California Raisin Raisin Puppets: Late 80's - Early 90's
- Sunday, 18 April 2010 20:02
- Last Updated on Monday, 16 May 2011 04:43
- Written by Marc Spess
Above are the remains of four original clay puppet California Raisins from the TV special called Raisins Sold Out. We got them in the mail from Webster Colcord who used to work at Will Vinton Studios, and said that these clay puppets were all headed for the garbage. So he took them and had them in a box for many years. The puppets are probably around 11-13 years old and in seriously bad shape. There are also armature parts from a few different characters. On the top right you can see what they originally looked like before they were mangled.
The heights varied from puppet to puppet. Molds were made on original Gary "Gairy" Bialke sculptures out of cold cast casting rubber so many duplicates of the four characters could be reproduced. We added in different colors to show what the height might have been before the raisins were smashed.
One thing we learned was that they used 1/2 inch hex cap head machine screws to secure the puppets to the set floors. They would first drill a hole in the wood floor, and screw the hex screw down to pull down on the feet. You can see on the top left why this would save a puppet from getting ruined using a phillips head wood screw and screw driver. The allen wrench on the top right is angled away from the puppet, and when you turn it you wont hit the sculpted areas.
Webster Update: We did often use regular short wood screws for screwing the feet down, and we were always knocking the screwdriver into the characters, stupid, huh? Eventually we found a right-angle philips screwdriver, a goofy looking thing that didn't work very well, I've still got one and I could send you a pic of it sometime. Tony Merithew and some other folks started using the hex screw because of all the reasons mentioned.
Above you can see the more complex armature for Stretch. It involve taking a piece of wood and drilling a hole in the middle of it. Then a round piece of brass plate stock had a short piece of brass dowel rod soldered to it. When it was inserted into the hole of the wood, the lower body could swivel.
Above you see how the legs plugged into the lower part of Stretch. We also found out that the eyes were made of super sculpey hardening clay and painted with a white paint.
What a surprise - A.C.'s head was missing because someone placed plastic wrap in the middle of the sculpture. We think the animator did this in order to allow the head to twist. Since the puppets were made of such thick clay, bending a head to change it's position must have been very hard to do. Plastic would allow the two parts to slide on each other. This gave us an idea that you could place plastic wrap at the back of the mouth which uses black clay to make it look like the mouth is very deep. You would not have to worry about the colors mixing during animation. They didn't do this though for Red as you can see on the right.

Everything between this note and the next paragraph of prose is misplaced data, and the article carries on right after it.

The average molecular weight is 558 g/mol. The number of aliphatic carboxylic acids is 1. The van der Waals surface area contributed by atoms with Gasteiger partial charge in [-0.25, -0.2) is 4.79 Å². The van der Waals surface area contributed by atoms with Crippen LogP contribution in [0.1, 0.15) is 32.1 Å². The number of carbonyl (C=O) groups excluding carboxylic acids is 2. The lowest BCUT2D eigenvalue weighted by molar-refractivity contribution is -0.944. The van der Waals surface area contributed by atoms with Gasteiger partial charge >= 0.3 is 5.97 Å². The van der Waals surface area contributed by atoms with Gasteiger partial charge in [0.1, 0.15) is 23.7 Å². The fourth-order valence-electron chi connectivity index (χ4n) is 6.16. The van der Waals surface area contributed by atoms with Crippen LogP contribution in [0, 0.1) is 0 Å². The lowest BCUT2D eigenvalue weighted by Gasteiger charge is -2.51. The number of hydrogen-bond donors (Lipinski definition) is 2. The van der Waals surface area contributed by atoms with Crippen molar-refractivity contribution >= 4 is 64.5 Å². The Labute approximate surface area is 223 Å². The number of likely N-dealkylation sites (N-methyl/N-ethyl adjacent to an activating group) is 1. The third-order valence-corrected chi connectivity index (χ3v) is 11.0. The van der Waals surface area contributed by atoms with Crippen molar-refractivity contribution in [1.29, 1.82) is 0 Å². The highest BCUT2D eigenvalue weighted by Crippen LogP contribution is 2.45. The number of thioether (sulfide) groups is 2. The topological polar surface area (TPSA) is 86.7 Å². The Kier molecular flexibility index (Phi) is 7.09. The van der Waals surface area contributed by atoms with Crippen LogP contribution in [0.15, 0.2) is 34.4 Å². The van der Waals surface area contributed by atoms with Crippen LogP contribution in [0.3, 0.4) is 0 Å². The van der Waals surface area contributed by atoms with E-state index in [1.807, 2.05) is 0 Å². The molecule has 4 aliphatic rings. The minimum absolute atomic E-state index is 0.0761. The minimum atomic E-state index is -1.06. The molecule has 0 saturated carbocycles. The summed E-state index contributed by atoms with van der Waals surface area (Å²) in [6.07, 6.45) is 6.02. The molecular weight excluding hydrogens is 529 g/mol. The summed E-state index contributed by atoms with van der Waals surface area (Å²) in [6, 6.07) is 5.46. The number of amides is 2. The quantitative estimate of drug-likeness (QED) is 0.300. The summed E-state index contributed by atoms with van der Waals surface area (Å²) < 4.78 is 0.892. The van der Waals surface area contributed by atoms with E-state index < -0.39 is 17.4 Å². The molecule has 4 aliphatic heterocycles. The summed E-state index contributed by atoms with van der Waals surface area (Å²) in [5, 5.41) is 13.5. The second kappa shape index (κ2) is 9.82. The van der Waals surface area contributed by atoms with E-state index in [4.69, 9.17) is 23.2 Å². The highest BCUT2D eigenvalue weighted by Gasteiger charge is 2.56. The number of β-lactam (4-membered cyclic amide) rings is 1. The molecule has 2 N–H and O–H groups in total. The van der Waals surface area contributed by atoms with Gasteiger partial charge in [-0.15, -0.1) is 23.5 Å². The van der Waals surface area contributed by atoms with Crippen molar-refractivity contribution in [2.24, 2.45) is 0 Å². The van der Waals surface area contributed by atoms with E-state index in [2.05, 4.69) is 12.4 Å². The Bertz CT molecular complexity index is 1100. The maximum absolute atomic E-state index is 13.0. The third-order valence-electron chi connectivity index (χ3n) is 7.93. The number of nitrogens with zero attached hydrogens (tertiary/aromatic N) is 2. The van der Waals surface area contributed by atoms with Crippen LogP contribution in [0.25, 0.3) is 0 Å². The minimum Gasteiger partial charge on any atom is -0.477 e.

Webster Update: Tony Merrithew and Teresa Drilling perfected this technique. The molds that we cast the hot clay in were flexible urethane, and later silicone. We would spray some silicone mold release in there and pour hot clay, put them in the freezer and pop them out later. The only problem with this technique is that the texture of the clay would change with the heating and cooling. I think that is why Aardman uses "press-molds".
The teeth of these puppets used a combination of Van Aken clay and bees wax to make the teeth harder. When animating a mouth, the teeth would get hit with a sculpting tool and would not need repairing.
Webster Update: The teeth didn't contain beeswax, but sometimes they were made of a wax called Pongo, and sometimes the hands were a mixture of Van Aken, Pongo, and some other wax to get a particular shade of off-white.
Above you can see more parts that go into unknown animated raisin puppets. We found out they probably used 2 by 2's for the wooden mid sections. The ends were rounded most likely using a band saw, and a belt sander. They may have also found dowels from a specialty wood supplier that had the basic shape.
UPDATE Webster added a few more things that we thought were important to the process of making the raisins. I asked Webster a question about how they got those huge chunks of wood inside the mold without problems.
Marc: Do you have any idea how you got the clay to wrap around the armature parts without huge air pockets forming? Or did you slice the cast clay pieces and dig out the innards for the armatures?
Webster: We only cast the front half of the characters, the face side, so air pockets were never an issue. We would just sculpt the back half. The mold would sit flat on the table, face down, open side up, and the armature would fit in the back, you would then just pour the clay in around and on top of it. It was really simple.